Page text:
I Was A Celery Stick
I used to be that girl. You know, the perfectionist. The girl who acted like she had her life together, who had everything figured out. The goody two shoes rule-follower, the straight A student, the perfect little Christian girl…you name it, I’ve been labelled it. While these labels are still true for me, I no longer act like I have all the answers because I don’t (and I’d be lying if I said I did). Another label I received, whether it be from myself or others, was skinny. To paint a picture for you, I was the equivalent of a short and cute celery stick until my sophomore year of high school. I was active and loved sports, but I was also blessed with a great metabolism as a child. I was skinny and I was “beautiful” in the world’s eyes, and it has taken me a long time to realize that label mattered more to me than the truth God speaks to us about beauty.
I never struggled with my body image when I was younger, but I was always very aware of my body and that I was skinny. I watched my older sister struggle with her body and thanked God I didn’t have to worry about being skinny or what I ate (our body types were very different growing up). This comparison only became worse the older I got. I sized up girls in my friend groups, or even just in a current room I was in, to make sure I wasn’t the fattest. As I grew older, my body also matured, grew, and changed (as it naturally should from a child to a woman, I might add) and I fought to keep it the same. When the natural forces won and my hips came in, thighs grew larger and face rounded out, it was as if my worst nightmare came true. This is where my body image struggle and journey began.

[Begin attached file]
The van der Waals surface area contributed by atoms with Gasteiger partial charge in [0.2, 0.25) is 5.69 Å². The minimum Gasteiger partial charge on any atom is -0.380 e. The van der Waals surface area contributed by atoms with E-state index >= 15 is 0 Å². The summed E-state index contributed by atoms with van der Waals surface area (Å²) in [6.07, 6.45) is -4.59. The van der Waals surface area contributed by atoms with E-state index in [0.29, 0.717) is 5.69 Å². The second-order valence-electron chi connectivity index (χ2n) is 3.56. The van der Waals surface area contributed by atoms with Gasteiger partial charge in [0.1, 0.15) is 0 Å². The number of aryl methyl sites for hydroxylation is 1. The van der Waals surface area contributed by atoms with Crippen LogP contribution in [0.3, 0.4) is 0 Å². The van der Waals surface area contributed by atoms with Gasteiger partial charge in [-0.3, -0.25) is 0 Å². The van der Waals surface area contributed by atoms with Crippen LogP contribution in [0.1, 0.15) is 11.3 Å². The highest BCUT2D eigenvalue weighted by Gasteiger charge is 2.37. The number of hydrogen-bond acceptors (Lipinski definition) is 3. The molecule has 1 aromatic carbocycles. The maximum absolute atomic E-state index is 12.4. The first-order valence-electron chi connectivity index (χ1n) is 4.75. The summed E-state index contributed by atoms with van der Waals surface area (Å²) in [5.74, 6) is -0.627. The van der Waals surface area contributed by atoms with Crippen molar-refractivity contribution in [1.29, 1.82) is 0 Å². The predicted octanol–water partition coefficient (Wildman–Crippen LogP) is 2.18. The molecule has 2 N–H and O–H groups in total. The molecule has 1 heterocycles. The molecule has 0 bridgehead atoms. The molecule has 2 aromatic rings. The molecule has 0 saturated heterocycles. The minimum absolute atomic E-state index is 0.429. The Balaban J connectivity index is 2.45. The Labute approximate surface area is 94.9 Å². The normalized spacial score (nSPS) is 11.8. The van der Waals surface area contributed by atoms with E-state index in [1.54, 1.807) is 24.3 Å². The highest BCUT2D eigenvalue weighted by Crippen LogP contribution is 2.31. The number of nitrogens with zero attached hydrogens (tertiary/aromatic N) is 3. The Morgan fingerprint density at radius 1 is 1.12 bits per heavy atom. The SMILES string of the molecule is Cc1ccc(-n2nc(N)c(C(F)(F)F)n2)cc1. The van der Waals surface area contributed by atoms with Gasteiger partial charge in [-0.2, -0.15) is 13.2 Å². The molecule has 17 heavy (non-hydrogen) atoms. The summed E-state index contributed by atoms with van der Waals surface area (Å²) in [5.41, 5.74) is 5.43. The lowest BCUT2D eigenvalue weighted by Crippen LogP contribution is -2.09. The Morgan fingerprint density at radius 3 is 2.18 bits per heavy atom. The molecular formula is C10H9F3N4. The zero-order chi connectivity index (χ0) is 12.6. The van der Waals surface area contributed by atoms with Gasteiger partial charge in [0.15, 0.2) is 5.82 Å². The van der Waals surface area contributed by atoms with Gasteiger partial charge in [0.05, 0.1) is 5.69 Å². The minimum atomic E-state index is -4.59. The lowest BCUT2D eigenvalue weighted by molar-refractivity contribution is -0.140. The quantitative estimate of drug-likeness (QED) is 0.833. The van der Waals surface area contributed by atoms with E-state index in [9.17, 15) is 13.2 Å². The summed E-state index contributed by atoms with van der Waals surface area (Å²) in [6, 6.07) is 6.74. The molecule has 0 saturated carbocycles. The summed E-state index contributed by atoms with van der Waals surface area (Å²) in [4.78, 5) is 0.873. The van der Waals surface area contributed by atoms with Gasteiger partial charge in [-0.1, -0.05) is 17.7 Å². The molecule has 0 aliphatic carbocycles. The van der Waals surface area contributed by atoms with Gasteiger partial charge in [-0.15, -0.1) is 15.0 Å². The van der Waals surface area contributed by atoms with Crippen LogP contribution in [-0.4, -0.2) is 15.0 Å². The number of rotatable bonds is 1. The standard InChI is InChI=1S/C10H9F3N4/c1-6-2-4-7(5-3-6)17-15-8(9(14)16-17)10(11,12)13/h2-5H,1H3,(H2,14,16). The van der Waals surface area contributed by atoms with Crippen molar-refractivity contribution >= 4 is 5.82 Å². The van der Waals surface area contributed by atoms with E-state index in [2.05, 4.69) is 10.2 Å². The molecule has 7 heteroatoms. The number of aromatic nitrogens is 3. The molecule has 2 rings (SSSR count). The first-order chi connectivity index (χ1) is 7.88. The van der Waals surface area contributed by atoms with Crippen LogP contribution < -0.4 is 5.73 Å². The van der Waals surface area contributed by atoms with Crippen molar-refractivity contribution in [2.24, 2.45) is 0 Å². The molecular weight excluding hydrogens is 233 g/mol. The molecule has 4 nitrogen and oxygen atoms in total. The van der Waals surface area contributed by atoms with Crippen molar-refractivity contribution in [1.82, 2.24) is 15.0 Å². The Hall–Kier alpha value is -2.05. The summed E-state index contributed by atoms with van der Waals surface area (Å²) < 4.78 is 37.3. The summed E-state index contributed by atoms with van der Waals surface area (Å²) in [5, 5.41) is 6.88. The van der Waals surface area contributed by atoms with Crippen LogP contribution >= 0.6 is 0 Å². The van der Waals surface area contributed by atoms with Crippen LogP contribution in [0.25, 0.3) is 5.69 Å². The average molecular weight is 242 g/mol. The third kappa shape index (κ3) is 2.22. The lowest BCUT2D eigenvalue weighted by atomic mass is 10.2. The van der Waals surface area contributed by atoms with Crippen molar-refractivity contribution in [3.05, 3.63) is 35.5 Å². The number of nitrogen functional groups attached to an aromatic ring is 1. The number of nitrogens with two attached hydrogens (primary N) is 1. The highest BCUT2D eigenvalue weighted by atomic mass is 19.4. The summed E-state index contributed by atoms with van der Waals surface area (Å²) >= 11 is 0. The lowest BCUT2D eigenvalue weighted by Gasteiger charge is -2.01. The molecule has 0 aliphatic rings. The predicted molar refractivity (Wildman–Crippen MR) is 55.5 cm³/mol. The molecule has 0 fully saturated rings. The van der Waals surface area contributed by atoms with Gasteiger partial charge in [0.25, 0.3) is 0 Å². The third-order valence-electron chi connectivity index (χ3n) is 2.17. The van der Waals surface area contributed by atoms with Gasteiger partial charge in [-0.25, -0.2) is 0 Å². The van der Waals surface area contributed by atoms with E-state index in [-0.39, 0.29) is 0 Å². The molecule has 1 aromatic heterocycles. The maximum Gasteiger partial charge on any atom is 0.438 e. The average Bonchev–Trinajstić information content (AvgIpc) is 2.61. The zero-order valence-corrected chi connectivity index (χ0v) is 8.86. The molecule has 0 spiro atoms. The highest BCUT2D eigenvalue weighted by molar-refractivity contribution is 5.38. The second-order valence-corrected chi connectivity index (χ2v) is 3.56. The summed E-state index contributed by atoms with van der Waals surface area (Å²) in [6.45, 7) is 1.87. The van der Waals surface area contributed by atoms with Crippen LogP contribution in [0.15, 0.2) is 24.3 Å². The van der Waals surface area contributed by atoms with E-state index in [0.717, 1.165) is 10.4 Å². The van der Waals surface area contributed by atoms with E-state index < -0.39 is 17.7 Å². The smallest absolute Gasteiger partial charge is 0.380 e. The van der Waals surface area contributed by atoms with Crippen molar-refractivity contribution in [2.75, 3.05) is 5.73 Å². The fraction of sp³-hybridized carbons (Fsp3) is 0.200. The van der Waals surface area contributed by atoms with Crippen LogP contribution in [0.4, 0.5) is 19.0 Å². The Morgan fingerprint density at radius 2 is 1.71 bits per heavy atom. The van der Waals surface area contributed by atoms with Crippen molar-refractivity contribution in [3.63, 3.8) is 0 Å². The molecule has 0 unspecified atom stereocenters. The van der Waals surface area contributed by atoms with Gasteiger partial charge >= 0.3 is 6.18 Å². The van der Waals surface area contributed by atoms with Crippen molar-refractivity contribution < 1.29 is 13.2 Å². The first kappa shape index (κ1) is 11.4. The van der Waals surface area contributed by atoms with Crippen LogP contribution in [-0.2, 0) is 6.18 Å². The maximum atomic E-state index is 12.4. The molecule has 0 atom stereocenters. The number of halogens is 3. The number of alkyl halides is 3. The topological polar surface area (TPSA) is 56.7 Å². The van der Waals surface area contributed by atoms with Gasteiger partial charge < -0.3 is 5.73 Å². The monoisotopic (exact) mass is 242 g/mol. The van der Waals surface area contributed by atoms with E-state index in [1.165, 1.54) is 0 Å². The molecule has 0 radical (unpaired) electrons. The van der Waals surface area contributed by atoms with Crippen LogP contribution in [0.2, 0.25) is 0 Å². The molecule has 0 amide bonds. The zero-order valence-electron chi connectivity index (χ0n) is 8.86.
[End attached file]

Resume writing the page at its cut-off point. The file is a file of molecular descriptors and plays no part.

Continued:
A Late Bloomer
I bet if you had met me in high school, you would have never guessed that I struggled with my body image, disordered eating, and body dysmorphia. When it came to my body, I was a late bloomer. I was always the shortest person in my class when we lined up on picture day. My twelve-year-old molars came at sixteen, and I didn’t get my first period until high school. So, basically puberty didn’t come for me until well into my sophomore/junior year of high school. When I looked in the mirror, I saw a puggy face, fat accumulating on my hips (speaking of my hips, where did those come from?!) and thunder thighs. When others looked at me though, they saw a thin girl they envied.
What is Body Dysmorphia?
I vividly remember a conversation I had with one of my friends while standing on the sidewalk waiting for the school bus to come and pick us up (no driver’s license yet since we were sophomores at the time). This conversation began with her declaring that she was the only one without a thigh gap of the four girls standing in a circle at that moment. I turned straight to her with an “are you crazy?” stare and then proceeded to immediately prove her wrong by putting my legs together. Is she serious right now? Why would she even say that when she can clearly see my legs are fat. Way to make me feel bad about myself.
While she was indeed wrong, I was also quite wrong. She scoffed and said I was still basically a “thin model.” I was dumbfounded. What is she even talking about? She must be crazy. Does she see this? While my friend was also struggling with body comparison, ironically, she still saw clearly, though she wasn’t fully correct.
Now you might be thinking, “Oh that’s pretty normal behavior for teenage girls who are feeling a little insecure.” Friends, it’s not. I couldn’t see my body for what it truly was, and that’s not normal or okay. There’s actually a name for this, and it’s body dysmorphia.